You can remove or soften the impact of a negative thought, or change it to a positive. Positive words, backed up with positive physiology, have a big impact on the emotions. Try this:

Slump down in a chair and tell yourself you feel ‘miserable’. Notice how you feel.

Now look up and tell yourself you feel ‘a little low’. Notice how you feel.

Now smile and tell yourself you feel ‘cheerful’. Notice how you feel.

Empowering words and phrases

Here are a few words and phrases that really energise, and some to avoid:

The best sentences start with empowering words such as ‘I can’, ‘I am’, ‘I do’, ‘I have’. If at first they don’t feel right (for example, if you feel as if you’re lying to yourself), remember, you’re not trying to mislead yourself, but bring about beneficial changes in your way of thinking that will eventually manifest as new feelings and behaviour.

Change ‘I must’ or ‘I have to’ to ‘I choose’ or ‘I prefer’. This impresses on the unconscious that you are deliberately making your own choices.

Similarly, drop any phrases that make it seem you’re stuck in the past. So, ‘That’s just the way I am/it is’ becomes ‘I can choose a different approach’, and ‘There’s nothing I can do’ is transformed into, ‘Let’s look at the alternatives’.

Make a habit of using words that create good feelings – words like health, happy, loving, kind, relaxed, affectionate, beautiful, successful, enjoy, peace and so on.

Henry Ford famously said, ‘If you think you can, or think you can’t, either way you’re quite right.’’I can’t’ sends a harmful messages to the unconscious. It renders you incapable or less capable than you really are. Change to, ‘I can’ or, if this is too big a leap all at once, ‘I would find it difficult at the moment, but I can learn/improve.’

‘Shoulds’ and ‘Shouldn’ts’

Shoulds and shouldn’ts and their close relatives, ought, must, got to, and so on. These phrases infer that there are fixed rules limiting our options, or that someone else is making our decisions for us. Frequent use of shoulds and shouldn’ts is often a sign that a dominant parent figure or strong religious or cultural programming is controlling our thinking.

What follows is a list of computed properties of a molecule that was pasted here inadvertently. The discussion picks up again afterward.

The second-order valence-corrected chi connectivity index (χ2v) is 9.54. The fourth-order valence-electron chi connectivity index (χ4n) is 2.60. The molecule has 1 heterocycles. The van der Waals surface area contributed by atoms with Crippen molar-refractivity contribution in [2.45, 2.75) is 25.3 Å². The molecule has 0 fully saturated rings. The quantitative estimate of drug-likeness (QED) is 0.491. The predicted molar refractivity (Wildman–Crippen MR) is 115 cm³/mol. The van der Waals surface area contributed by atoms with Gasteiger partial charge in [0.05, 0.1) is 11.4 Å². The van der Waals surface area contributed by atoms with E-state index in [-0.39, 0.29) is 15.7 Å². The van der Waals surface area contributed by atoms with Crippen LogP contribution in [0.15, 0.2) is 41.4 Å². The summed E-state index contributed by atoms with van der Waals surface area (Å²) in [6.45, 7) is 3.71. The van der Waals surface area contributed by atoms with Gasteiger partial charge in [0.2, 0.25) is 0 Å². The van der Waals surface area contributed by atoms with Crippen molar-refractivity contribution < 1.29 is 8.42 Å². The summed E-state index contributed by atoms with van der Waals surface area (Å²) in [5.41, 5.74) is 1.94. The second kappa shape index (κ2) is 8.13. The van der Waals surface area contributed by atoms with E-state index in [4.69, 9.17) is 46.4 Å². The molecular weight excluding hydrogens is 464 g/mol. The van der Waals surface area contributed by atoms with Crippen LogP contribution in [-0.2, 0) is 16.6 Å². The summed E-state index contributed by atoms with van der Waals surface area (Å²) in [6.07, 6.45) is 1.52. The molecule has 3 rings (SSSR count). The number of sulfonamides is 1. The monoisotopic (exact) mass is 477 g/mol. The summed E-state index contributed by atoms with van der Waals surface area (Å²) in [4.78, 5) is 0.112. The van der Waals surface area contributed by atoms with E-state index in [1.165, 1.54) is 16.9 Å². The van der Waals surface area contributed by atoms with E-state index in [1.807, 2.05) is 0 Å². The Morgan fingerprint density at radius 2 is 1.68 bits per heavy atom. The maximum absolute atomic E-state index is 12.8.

Shoulds and shouldn’ts come in three main forms:

  • Shoulds related to ourselves,  our capabilities and/or our conduct, such as, ‘I should do better,’ ‘I mustn’t do that.’ Change to ‘I choose,’ ‘I decide,’ or ‘I prefer’.
  • Shoulds related to life and other people, e.g. ‘People shouldn’t behave like that,’ or ‘Things should be different.’  Such thoughts inevitably bring disappointment, irritation and even anger since the world is most unlikely to conform to our wishes all the time.
  • What would XYZ think? This reveals a strong need for others’ approval. Obviously there is nothing wrong with wanting to be liked and accepted by others, but it becomes damaging when we feel we have to edit ourselves to win that approval. Let these thoughts go, centre yourself, and instead tune in to what you think is best.

For example:

  • It shouldn’t be allowed.
  • People should be kinder to each other.
  • Children should have more respect for their elders.
  • It’s not fair!
  • They (politicians, the authorities etc.) should do something about it.

Now you: